ASICS Gel-Nimbus 16 Review

August 23, 2014
ASICS Gel-Nimbus 16
GEAR INSTITUTE RATINGS
80
Comfort
7
Stability
8
Speed
6
Responsiveness
7
Durability
8
Value
4

The Good

  • Excellent cushioning
  • Extremely good durability
  • Quick turnover compared with other cushioning shoes
  • Luxurious padding in upper
  • 10mm heel drop doesn't impede midfoot strikers

The Bad

  • Soft foam sucks some energy out of stride
  • Pricey
THE VERDICT

The Gel-Nimbus is a luxurious cushioning shoe that delivered superb impact protection but also performed fairly well in speed and responsiveness considering all that energy sapping foam. It’s best suited for high mileage training for those who value soft landings over efficiency, but don’t want to get stuck with a heavy, clunky shoe. The rebound had more pop than both the Brooks Ghost or Brooks Glycerin, and a softer road feel than any Mizuno shoe.

FULL REVIEW

The Gel-Nimbus is Asics’ flagship neutral cushioning shoe, with large gel pods, standard lacing, and ample high abrasion rubber.

It boasts larger and more expansive gel pods under both forefoot and heel than its sibling, the Gel-Cumulus. Additionally, the last has more overlays, with increased cushioning, and therefore delivers more of a custom feel. The cushioning and comfort are extremely good, but don’t totally slow you down. I found myself happiest with this shoe during recovery runs and long tempo runs when I was not concerned about speed.

Comfort
The heel counter was more flexible than the Gel-Cumulus with less rigidity and less of a one size fits all approach. The upper is padded with a huge amount of foam and delivers a pillowy feel extending into the heel. Gel pods under the heel and metatarsal heads gave a smooth ride with both heel and forefoot striking. Asics’ flexible FluidFit system anchored the foot securely to the sole and I never felt any instability. Personally, I developed hot spots around the posterior-medial heel collar, as did I with the entire Asics line, but individual feet shapes may have a different experience.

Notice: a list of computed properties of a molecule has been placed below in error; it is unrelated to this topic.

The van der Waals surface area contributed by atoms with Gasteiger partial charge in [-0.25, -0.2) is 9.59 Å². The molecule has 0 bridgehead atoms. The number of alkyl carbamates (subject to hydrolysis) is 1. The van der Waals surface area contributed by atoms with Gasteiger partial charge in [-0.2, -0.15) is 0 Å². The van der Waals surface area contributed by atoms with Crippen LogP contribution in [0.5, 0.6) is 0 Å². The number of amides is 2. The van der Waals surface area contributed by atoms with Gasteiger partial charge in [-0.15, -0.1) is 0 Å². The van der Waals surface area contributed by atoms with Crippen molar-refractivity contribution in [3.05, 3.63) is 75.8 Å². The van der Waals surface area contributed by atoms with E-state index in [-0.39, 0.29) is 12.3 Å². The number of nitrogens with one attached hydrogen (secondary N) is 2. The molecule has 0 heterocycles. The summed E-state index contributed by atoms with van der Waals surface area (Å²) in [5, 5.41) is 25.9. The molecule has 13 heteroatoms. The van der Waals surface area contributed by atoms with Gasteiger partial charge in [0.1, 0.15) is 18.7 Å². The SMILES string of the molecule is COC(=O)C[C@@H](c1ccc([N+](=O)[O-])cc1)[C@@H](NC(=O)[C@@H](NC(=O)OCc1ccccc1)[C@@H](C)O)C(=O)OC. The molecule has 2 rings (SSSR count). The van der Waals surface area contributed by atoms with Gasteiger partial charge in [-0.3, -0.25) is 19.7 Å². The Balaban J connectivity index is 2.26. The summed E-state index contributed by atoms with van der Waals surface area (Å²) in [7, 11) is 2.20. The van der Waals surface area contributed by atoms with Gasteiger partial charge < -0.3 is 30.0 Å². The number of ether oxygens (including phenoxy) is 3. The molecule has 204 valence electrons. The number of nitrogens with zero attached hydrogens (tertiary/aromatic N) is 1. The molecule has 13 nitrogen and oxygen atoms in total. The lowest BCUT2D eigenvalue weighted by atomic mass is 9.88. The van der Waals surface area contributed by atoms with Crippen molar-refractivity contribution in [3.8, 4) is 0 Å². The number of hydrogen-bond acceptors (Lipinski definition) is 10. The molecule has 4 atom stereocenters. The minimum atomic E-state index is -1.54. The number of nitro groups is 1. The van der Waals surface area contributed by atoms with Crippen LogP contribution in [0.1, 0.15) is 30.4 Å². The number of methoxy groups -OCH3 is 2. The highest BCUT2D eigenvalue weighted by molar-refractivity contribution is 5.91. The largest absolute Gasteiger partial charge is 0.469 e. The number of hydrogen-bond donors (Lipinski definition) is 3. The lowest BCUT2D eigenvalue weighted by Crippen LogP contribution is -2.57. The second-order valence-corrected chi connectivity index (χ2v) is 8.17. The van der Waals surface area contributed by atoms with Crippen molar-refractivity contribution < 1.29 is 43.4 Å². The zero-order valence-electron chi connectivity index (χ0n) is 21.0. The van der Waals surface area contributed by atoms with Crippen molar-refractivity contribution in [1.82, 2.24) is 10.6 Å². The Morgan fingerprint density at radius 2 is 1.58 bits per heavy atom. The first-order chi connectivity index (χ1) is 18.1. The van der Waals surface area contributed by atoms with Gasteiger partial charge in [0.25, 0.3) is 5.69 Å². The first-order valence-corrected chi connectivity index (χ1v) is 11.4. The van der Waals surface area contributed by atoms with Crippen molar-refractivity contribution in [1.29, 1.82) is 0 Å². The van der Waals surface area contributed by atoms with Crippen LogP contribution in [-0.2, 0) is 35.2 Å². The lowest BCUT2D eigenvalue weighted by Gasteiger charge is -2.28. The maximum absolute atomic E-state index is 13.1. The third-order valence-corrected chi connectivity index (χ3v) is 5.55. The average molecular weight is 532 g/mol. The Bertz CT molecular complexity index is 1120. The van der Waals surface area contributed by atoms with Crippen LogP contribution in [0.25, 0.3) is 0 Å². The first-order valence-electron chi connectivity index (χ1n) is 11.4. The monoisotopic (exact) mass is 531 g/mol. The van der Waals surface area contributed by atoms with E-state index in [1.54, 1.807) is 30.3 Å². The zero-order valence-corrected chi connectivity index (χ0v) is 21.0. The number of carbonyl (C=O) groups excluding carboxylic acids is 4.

Stability
High abrasion rubber is used throughout the sole, providing both durability and creating a stable ground feel. There was no harsh fall into mid stance even when heel striking (unlike what I felt in the Pearl Izumi line and in shoes with rigid, total contact soles).

This was also reflected in our lab testing. The Gel-Nimbus scored slightly above average in our test of the inherent stability of the shoe as transitions through footstrike to toe-off.  

Speed
Despite the shoe’s weight I felt and clocked surprisingly fast times. Midfoot striking did lead into a speedy turn over. When midfoot striking, I had no feeling the heel was in the way, even with the 10mm drop. This shoe felt the fastest in the Asics neutral cushioning line, faster than both the Gel-Cumulus and Mizuno Wave Paradox.

Responsiveness
Compared with the other thick, cushioning shoes in our test, the Gel-Nimbus performed better than average on responsiveness. The gel pods dispersed impact as expected yet did not seem to diminish speed or energy during the transitional moment between strike and toe off. There was a certain pop and definitive energy return into flight phase and I had no difficulty getting over the forefoot gel pod. (That said, this is an undeniably soft, squishy shoe, built to suck a lot of energy out of impact. We’re just comparing it here to other thick, cushioning shoes like it.)

Value
At $150, this shoe is well above average in overall price, and offers performance slightly better than similarly priced shoes. It’s a premium product, but that pushes its overall value down a bit. Those looking for a tailored comfort fit that will last training for marathon distances will find their match here.

Durability
Asics shoes are known to offer very good durability, which held true with the Nimbus 16. There is a copious amount of sole rubber that showed no wear after 40 miles on pavement. There was no shrinkage or change in fit from running in moderate rain to hot dry days.

Our lab testing also showed very little collapse of the midsole or ramp angle after 150-miles.

 

 

 


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